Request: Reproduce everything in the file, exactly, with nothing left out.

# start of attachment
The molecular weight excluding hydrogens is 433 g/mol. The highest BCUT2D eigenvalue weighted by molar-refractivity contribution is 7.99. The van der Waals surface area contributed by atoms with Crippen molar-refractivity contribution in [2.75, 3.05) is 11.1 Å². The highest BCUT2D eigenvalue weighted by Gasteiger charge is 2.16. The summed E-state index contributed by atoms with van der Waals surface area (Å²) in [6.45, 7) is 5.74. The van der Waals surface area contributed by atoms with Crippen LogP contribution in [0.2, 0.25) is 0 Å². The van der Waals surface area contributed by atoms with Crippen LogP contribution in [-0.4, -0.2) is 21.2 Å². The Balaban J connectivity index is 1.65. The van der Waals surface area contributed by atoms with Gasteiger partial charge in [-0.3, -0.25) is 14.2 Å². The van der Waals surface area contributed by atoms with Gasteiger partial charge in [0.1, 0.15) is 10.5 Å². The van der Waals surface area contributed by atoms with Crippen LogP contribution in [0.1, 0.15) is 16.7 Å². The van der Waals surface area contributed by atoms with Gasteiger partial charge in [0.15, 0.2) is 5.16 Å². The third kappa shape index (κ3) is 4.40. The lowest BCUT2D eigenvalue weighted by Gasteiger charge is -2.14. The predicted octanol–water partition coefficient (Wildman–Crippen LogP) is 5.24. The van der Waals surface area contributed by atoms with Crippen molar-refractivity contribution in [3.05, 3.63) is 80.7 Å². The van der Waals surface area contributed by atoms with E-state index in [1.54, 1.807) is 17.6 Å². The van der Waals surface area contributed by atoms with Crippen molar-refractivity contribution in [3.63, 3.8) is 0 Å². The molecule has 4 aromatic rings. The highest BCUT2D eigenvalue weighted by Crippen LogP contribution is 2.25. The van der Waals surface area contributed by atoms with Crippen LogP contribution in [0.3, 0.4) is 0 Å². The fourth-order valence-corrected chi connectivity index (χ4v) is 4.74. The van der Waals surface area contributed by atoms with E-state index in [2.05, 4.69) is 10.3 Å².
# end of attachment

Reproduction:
The molecular weight excluding hydrogens is 433 g/mol. The highest BCUT2D eigenvalue weighted by molar-refractivity contribution is 7.99. The van der Waals surface area contributed by atoms with Crippen molar-refractivity contribution in [2.75, 3.05) is 11.1 Å². The highest BCUT2D eigenvalue weighted by Gasteiger charge is 2.16. The summed E-state index contributed by atoms with van der Waals surface area (Å²) in [6.45, 7) is 5.74. The van der Waals surface area contributed by atoms with Crippen LogP contribution in [0.2, 0.25) is 0 Å². The van der Waals surface area contributed by atoms with Crippen LogP contribution in [-0.4, -0.2) is 21.2 Å². The Balaban J connectivity index is 1.65. The van der Waals surface area contributed by atoms with Gasteiger partial charge in [-0.3, -0.25) is 14.2 Å². The van der Waals surface area contributed by atoms with Gasteiger partial charge in [0.1, 0.15) is 10.5 Å². The van der Waals surface area contributed by atoms with Crippen LogP contribution in [0.1, 0.15) is 16.7 Å². The van der Waals surface area contributed by atoms with Gasteiger partial charge in [0.15, 0.2) is 5.16 Å². The third kappa shape index (κ3) is 4.40. The lowest BCUT2D eigenvalue weighted by Gasteiger charge is -2.14. The predicted octanol–water partition coefficient (Wildman–Crippen LogP) is 5.24. The van der Waals surface area contributed by atoms with Crippen molar-refractivity contribution in [3.05, 3.63) is 80.7 Å². The van der Waals surface area contributed by atoms with E-state index in [1.54, 1.807) is 17.6 Å². The van der Waals surface area contributed by atoms with Crippen molar-refractivity contribution in [3.63, 3.8) is 0 Å². The molecule has 4 aromatic rings. The highest BCUT2D eigenvalue weighted by Crippen LogP contribution is 2.25. The van der Waals surface area contributed by atoms with Crippen LogP contribution in [0.3, 0.4) is 0 Å². The fourth-order valence-corrected chi connectivity index (χ4v) is 4.74. The van der Waals surface area contributed by atoms with E-state index in [2.05, 4.69) is 10.3 Å².